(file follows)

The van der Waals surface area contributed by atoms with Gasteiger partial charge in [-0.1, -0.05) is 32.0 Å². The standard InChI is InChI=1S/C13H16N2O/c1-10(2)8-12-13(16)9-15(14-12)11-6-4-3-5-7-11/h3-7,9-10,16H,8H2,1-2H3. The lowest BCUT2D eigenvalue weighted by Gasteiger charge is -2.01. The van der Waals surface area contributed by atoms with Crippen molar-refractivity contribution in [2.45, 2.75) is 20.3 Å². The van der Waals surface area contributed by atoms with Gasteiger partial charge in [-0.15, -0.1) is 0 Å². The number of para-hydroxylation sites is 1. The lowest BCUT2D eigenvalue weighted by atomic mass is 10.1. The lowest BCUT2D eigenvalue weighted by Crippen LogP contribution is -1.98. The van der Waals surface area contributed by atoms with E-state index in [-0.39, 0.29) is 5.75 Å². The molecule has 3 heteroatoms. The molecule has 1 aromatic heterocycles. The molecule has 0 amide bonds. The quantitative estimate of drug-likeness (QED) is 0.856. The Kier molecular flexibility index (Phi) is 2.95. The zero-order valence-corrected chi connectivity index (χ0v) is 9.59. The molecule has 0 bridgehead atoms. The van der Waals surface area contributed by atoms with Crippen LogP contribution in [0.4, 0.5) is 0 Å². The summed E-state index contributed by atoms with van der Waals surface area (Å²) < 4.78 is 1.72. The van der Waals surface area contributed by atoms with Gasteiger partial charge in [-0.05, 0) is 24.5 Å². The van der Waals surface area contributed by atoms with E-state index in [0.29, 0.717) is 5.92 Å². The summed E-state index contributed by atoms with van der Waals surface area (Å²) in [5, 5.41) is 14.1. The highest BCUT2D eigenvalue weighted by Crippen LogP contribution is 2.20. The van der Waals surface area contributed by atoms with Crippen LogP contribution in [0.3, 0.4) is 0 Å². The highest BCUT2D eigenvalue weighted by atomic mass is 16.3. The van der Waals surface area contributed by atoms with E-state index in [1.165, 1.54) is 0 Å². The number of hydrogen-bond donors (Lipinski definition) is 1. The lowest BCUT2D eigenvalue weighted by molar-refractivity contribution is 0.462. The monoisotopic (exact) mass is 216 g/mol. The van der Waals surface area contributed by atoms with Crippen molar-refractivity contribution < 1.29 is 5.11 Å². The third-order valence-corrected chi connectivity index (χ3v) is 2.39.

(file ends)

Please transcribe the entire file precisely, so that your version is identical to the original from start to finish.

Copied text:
The van der Waals surface area contributed by atoms with Gasteiger partial charge in [-0.1, -0.05) is 32.0 Å². The standard InChI is InChI=1S/C13H16N2O/c1-10(2)8-12-13(16)9-15(14-12)11-6-4-3-5-7-11/h3-7,9-10,16H,8H2,1-2H3. The lowest BCUT2D eigenvalue weighted by Gasteiger charge is -2.01. The van der Waals surface area contributed by atoms with Crippen molar-refractivity contribution in [2.45, 2.75) is 20.3 Å². The van der Waals surface area contributed by atoms with Gasteiger partial charge in [-0.15, -0.1) is 0 Å². The number of para-hydroxylation sites is 1. The lowest BCUT2D eigenvalue weighted by atomic mass is 10.1. The lowest BCUT2D eigenvalue weighted by Crippen LogP contribution is -1.98. The van der Waals surface area contributed by atoms with E-state index in [-0.39, 0.29) is 5.75 Å². The molecule has 3 heteroatoms. The molecule has 1 aromatic heterocycles. The molecule has 0 amide bonds. The quantitative estimate of drug-likeness (QED) is 0.856. The Kier molecular flexibility index (Phi) is 2.95. The zero-order valence-corrected chi connectivity index (χ0v) is 9.59. The molecule has 0 bridgehead atoms. The van der Waals surface area contributed by atoms with Crippen LogP contribution in [0.4, 0.5) is 0 Å². The summed E-state index contributed by atoms with van der Waals surface area (Å²) < 4.78 is 1.72. The van der Waals surface area contributed by atoms with Gasteiger partial charge in [-0.05, 0) is 24.5 Å². The van der Waals surface area contributed by atoms with E-state index in [0.29, 0.717) is 5.92 Å². The summed E-state index contributed by atoms with van der Waals surface area (Å²) in [5, 5.41) is 14.1. The highest BCUT2D eigenvalue weighted by Crippen LogP contribution is 2.20. The van der Waals surface area contributed by atoms with Crippen LogP contribution in [0.3, 0.4) is 0 Å². The highest BCUT2D eigenvalue weighted by atomic mass is 16.3. The van der Waals surface area contributed by atoms with E-state index in [1.165, 1.54) is 0 Å². The number of hydrogen-bond donors (Lipinski definition) is 1. The lowest BCUT2D eigenvalue weighted by molar-refractivity contribution is 0.462. The monoisotopic (exact) mass is 216 g/mol. The van der Waals surface area contributed by atoms with Crippen molar-refractivity contribution < 1.29 is 5.11 Å². The third-order valence-corrected chi connectivity index (χ3v) is 2.39.